The temporal power of the Pope, which owed its origin to Pepin and the forged Donation of Constantine, increased greatly during the Renaissance; but the methods employed by the popes to this end robbed the papacy of spiritual authority. The conciliar movement, which came to grief in the conflict between the Council of Basel and Pope Eugenius IV (1431–47), represented the most earnest elements in the Church; what was perhaps even more important, it represented ecclesiastical opinion north of the Alps. The victory of the popes was the victory of Italy, and (in a lesser degree) of Spain. Italian civilization, in the latter half of the fifteenth century, was totally unlike that of northern countries, which remained medieval. The Italians were in earnest about culture, but not about morals and religion; even in the minds of ecclesiastics, elegant latinity would cover a multitude of sins. Nicholas V (1447–55), the first humanist Pope, gave papal offices to scholars whose learning he respected, regardless of other considerations; Lorenzo Valla, an Epicurean, and the man who proved the Donation of Constantine to be a forgery, who ridiculed the style of the Vulgate and accused St Augustine of heresy, was made apostolic secretary. This policy of encouraging humanism rather than piety or orthodoxy continued until the sack of Rome in 1527.

Encouragement of humanism, though it shocked the earnest North, might, from our point of view, be reckoned a virtue; but the warlike policy and immoral life of some of the popes could not be defended from any point of view except that of naked power politics. Alexander VI (1492–1503) devoted his life as Pope to the aggrandizement of himself and his family. He had two sons, the Duke of Gandia and Caesar Borgia, of whom he greatly preferred the former. The duke, however, was murdered, probably by his brother; the Pope's dynastic ambitions therefore had to be concentrated on Caesar. Together they conquered the Romagna and Ancona, which were intended to form a principality for Caesar; but when the Pope died Caesar was very ill, and therefore could not act promptly. Their conquests consequently reverted to the patrimony of St Peter. The wickedness of these two men soon became legendary, and it is difficult to disentangle truth from falsehood as regards the innumerable murders of which they are accused. There can be no doubt, however, that they carried the arts of perfidy further than they had ever been carried before. Julius II (1503–13), who succeeded Alexander VI, was not remarkable for piety, but gave less occasion for scandal than his predecessor. He continued the process of enlarging the papal domain; as a soldier he had merit, but not as the Head of the Christian Church. The Reformation, which began under his successor Leo X (1513–21), was the natural outcome of the pagan policy of the Renaissance popes.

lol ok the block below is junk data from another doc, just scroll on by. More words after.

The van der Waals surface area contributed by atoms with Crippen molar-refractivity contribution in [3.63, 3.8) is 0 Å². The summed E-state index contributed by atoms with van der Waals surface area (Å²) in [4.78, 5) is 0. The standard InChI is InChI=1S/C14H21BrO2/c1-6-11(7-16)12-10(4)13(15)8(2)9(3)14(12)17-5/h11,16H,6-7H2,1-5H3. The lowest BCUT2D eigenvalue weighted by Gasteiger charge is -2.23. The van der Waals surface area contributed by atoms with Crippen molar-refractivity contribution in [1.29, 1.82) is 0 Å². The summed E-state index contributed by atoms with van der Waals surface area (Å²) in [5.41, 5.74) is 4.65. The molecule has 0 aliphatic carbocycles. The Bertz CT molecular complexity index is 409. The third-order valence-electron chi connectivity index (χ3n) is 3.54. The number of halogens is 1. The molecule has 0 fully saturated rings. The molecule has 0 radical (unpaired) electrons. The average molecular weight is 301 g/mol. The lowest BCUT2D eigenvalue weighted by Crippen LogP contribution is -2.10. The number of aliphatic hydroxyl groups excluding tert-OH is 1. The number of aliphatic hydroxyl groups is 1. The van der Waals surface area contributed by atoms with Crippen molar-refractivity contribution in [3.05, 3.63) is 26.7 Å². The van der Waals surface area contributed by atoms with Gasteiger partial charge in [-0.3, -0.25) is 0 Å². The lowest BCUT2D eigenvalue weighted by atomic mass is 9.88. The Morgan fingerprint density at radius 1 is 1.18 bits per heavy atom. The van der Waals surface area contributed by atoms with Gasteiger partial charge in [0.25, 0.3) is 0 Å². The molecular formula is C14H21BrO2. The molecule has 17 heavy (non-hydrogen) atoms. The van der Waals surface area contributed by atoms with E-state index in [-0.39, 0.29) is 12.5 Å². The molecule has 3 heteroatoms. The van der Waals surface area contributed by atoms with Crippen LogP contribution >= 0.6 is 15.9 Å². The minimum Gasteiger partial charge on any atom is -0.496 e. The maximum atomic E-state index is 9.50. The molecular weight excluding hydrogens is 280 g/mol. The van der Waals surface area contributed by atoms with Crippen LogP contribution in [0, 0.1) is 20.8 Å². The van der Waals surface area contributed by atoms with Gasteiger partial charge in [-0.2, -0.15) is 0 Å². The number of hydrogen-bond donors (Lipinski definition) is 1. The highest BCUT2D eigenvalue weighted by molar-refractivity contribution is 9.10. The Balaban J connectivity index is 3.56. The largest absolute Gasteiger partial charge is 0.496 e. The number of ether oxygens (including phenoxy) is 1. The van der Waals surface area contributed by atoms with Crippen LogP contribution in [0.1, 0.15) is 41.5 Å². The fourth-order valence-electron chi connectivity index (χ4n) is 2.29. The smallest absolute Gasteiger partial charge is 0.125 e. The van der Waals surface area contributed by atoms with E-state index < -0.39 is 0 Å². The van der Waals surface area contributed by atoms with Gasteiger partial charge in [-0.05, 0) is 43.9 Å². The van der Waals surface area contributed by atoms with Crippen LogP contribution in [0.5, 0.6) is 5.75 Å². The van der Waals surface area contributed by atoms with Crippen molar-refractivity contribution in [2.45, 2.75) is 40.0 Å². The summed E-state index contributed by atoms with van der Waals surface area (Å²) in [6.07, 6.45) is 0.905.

The southern extremity of Italy was occupied by the Kingdom of Naples, with which, at most times, Sicily was united. Naples and Sicily had been the especial personal kingdom of the Emperor Frederick II; he had introduced an absolute monarchy on the Mohammedan model, enlightened but despotic, and allowing no power to the feudal nobility. After his death in 1250, Naples and Sicily went to his natural son Manfred, who, however, inherited the implacable hostility of the Church, and was ousted by the French in 1266. The French made themselves unpopular, and were massacred in the 'Sicilian Vespers' (1282), after which the kingdom belonged to Peter III of Aragon and his heirs. After various complications, leading to the temporary separation of Naples and Sicily, they were reunited in 1443 under Alphonso the Magnanimous, a distinguished patron of letters. From 1495 onwards, three French kings tried to conquer Naples, but in the end the kingdom was acquired by Ferdinand of Aragon (1502). Charles VIII, Louis XII, and Francis I, kings of France, all had claims (not very good in law) on Milan and Naples; all invaded Italy with temporary success, but all were ultimately defeated by the Spaniards. The victory of Spain and the Counter-Reformation put an end to the Italian Renaissance. Pope Clement VII being an obstacle to the Counter-Reformation, and, as a Medici, a friend of France, Charles V, in 1527, caused Rome to be sacked by a largely Protestant army. After this, the popes became religious, and the Italian Renaissance was at an end.

The game of power politics in Italy was unbelievably complex. The minor princes, mostly self-made tyrants, allied themselves now with one of the larger States, now with another; if they played the game unwisely, they were exterminated. There were constant wars, but until the coming of the French in 1494 they were almost bloodless: the soldiers were mercenaries, who were anxious to minimize their vocational risks. These purely Italian wars did not interfere much with trade, or prevent the country from increasing in wealth. There was much statecraft, but no wise statesmanship; when the French came, the country found itself practically defenceless. French troops shocked the Italians by actually killing people in battle. The wars between French and Spaniards which ensued were serious wars, bringing suffering and impoverishment. But the Italian States went on intriguing against each other, invoking the aid of France or Spain in their internal quarrels, without any feeling for national unity. In the end, all were ruined. It must be said that Italy would inevitably have lost its importance, owing to the discovery of America and the Cape route to the East; but the collapse could have been less catastrophic, and less destructive of the quality of Italian civilization.

The Renaissance was not a period of great achievement in philosophy, but it did certain things which were essential preliminaries to the greatness of the seventeenth century. In the first place, it broke down the rigid scholastic system, which had become an intellectual strait jacket. It revived the study of Plato, and thereby demanded at least so much independent thought as was required for choosing between him and Aristotle. In regard to both, it promoted a genuine and first-hand knowledge, free from the glosses of Neoplatonists and Arabic commentators. More important still, it encouraged the habit of regarding intellectual activity as a delightful social adventure, not a cloistered meditation aiming at the preservation of a predetermined orthodoxy.